14. Geoff Kransdorf
    July 7th, 2010 at 21:52 | #14

    To be honest–even as a libertarian–I’m not dogmatic about gun control. I think that making sure that people know about gun safety and are not ex-felons before letting them buy guns are not unreasonable restrictions. I also think that responsible (or at least fairly responsible) honest people with guns can sometimes be better than limiting gun ownership to criminals. Admittedly, in Japan, where *nobody* has guns, things are arguably safest of all. But there is a tradition of gun ownership in the US, and the constitutional basis for gun ownership is a lot more solid than the constitutional basis for abortion or national health insurance.

    Finally, I’m not sure that driver’s license laws and stop lights in the middle of the night *are* productive. You’re either a safe driver or you’re not, and license and traffic laws rarely change that. A lot of speed limits certainly are unreasonable–meant to criminalize ordinary driving. I think that fairly law-abiding and reasonable people *do* get treated like criminals all the time in society. And I don’t much care for it.

  15. Luis
    July 7th, 2010 at 23:44 | #15


    I agree that all the rules and so forth are a pain, I’d much rather have the society you envision, But too many a-holes would ruin it for everybody. Ergo all the rules. That they are disliked is not in question; it’s a matter of necessity. I still do not get Libertarians who don’t want regulations applied to businesses–that simply comes across as insane to me. It’d be BP every day of the week and twice on Sundays. The worst business abuses come from politicians bought & paid for relaxing the regs and easing the policing. That’s when we get market crashes and oil disasters and so forth.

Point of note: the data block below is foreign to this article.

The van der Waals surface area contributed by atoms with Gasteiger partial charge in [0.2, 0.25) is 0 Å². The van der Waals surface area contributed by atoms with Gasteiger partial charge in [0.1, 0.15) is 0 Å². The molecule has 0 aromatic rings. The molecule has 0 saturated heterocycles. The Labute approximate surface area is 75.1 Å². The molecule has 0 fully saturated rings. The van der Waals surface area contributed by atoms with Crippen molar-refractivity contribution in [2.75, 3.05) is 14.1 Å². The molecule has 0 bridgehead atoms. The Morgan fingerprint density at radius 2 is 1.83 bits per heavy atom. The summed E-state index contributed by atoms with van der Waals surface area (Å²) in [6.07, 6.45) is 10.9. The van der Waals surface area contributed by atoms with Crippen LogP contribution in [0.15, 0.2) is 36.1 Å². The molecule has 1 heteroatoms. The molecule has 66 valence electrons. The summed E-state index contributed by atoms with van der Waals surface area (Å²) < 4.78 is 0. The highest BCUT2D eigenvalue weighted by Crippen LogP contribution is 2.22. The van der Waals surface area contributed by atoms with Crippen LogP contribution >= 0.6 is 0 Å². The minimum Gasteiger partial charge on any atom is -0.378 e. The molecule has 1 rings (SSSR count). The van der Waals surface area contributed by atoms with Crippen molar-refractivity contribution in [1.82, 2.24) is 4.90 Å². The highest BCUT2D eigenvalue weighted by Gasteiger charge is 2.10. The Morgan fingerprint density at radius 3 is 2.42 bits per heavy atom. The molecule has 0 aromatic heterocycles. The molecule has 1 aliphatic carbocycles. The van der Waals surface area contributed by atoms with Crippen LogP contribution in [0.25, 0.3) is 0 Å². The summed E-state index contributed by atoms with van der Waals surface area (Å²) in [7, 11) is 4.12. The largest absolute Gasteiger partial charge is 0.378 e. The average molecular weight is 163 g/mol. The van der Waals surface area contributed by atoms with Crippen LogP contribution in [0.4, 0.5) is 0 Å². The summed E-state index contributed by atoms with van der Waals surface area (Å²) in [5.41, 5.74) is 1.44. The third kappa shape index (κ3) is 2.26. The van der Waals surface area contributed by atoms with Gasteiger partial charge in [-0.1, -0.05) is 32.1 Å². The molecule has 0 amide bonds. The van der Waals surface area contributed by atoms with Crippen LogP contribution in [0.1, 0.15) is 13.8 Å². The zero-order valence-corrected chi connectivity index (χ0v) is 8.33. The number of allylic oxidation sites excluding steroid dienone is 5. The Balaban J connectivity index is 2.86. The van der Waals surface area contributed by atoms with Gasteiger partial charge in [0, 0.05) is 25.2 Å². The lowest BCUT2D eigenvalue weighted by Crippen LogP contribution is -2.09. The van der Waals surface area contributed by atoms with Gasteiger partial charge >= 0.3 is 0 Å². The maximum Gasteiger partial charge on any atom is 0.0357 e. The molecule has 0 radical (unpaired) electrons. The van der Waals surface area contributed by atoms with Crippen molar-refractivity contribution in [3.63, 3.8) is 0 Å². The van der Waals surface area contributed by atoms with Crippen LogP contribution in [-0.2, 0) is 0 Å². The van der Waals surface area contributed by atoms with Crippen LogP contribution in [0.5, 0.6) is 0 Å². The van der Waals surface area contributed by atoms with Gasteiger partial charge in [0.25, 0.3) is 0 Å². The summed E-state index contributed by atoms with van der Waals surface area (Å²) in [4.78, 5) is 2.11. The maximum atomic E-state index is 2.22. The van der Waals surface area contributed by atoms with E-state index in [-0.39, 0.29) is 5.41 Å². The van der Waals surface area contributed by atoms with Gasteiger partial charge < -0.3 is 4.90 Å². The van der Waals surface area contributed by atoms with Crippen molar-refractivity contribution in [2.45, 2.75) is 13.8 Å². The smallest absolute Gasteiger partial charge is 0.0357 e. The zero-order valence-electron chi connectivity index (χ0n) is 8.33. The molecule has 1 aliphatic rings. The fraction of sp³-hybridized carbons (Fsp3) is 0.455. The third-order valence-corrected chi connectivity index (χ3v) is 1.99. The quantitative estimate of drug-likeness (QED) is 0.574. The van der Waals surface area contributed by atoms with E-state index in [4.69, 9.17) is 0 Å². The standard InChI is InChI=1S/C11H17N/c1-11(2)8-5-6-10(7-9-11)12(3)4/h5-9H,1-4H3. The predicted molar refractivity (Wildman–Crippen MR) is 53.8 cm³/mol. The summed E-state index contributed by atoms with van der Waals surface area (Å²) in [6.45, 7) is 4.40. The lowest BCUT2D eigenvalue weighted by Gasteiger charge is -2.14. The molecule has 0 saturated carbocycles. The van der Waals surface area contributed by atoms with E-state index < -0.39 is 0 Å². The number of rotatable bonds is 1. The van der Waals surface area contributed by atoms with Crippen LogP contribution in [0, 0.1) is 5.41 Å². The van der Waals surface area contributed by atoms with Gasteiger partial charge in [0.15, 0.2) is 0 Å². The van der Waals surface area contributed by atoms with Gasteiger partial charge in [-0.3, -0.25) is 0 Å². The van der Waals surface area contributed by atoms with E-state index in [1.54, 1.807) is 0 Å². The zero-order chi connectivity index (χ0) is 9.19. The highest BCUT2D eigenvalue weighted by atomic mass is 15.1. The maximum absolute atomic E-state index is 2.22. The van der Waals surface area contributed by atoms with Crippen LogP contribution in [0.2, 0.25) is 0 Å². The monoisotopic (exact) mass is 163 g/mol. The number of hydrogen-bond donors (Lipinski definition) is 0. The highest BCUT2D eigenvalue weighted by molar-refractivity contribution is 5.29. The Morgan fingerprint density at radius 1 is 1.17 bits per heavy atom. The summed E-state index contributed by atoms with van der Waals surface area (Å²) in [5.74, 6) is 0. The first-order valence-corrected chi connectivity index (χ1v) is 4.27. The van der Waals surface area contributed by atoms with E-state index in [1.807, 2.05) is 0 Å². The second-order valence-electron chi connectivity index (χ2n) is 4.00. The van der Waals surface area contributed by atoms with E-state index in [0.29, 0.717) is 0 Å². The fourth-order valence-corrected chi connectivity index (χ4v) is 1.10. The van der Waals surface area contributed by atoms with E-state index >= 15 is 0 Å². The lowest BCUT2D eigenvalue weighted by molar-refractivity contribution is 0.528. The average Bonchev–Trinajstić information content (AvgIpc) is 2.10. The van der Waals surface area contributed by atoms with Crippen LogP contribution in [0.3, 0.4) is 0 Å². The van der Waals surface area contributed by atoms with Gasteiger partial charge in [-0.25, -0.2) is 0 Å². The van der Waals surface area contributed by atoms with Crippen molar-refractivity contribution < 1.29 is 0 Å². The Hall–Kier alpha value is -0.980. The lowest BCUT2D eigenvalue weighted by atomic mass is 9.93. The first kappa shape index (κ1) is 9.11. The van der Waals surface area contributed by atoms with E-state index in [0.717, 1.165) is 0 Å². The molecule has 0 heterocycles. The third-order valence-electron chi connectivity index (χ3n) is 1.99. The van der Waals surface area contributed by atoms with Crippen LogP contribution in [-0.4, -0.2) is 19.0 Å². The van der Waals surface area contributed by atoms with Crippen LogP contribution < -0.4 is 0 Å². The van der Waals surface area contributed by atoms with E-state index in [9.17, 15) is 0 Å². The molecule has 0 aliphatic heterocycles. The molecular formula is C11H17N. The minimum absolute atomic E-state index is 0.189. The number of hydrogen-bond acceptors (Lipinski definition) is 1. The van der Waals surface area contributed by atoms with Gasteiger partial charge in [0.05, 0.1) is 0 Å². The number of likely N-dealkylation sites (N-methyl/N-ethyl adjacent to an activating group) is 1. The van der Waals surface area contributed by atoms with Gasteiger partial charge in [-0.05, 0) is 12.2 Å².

But the rules are needed. Imagine trying to get on a major thoroughfare with heavy traffic without traffic lights, especially crossing it to the far side–Cripes. But lights are just one of tons of rules in order to make traffic go. Which side of the road do you drive on? Who gets right-of-way when you arrive at an intersection? These are protocols, rules everybody agrees on so that it all runs smoothly. Without them, trust me, in heavy traffic areas, it would be a nightmare.

    The sad fact is that human nature is still too dark. Corporations live to suck money from anywhere they can find it, using their power to abuse and rob everyone in sight. I’d much rather have honest businessmen be annoyed than let the dishonest ones get away with a hundred times more crap than they already do. Same for everyday rules. I understand the Libertarian desire, I just see it as ultimately lacking pragmatism. Police states are very safe places, but are far too lacking in freedom; Libertarian utopias come across as simply being on the far side of the spectrum, but still too far to be livable. What we have generally balances in the middle, wobbling this way and that, but usually finding a middle ground that doesn’t go too far in either direction.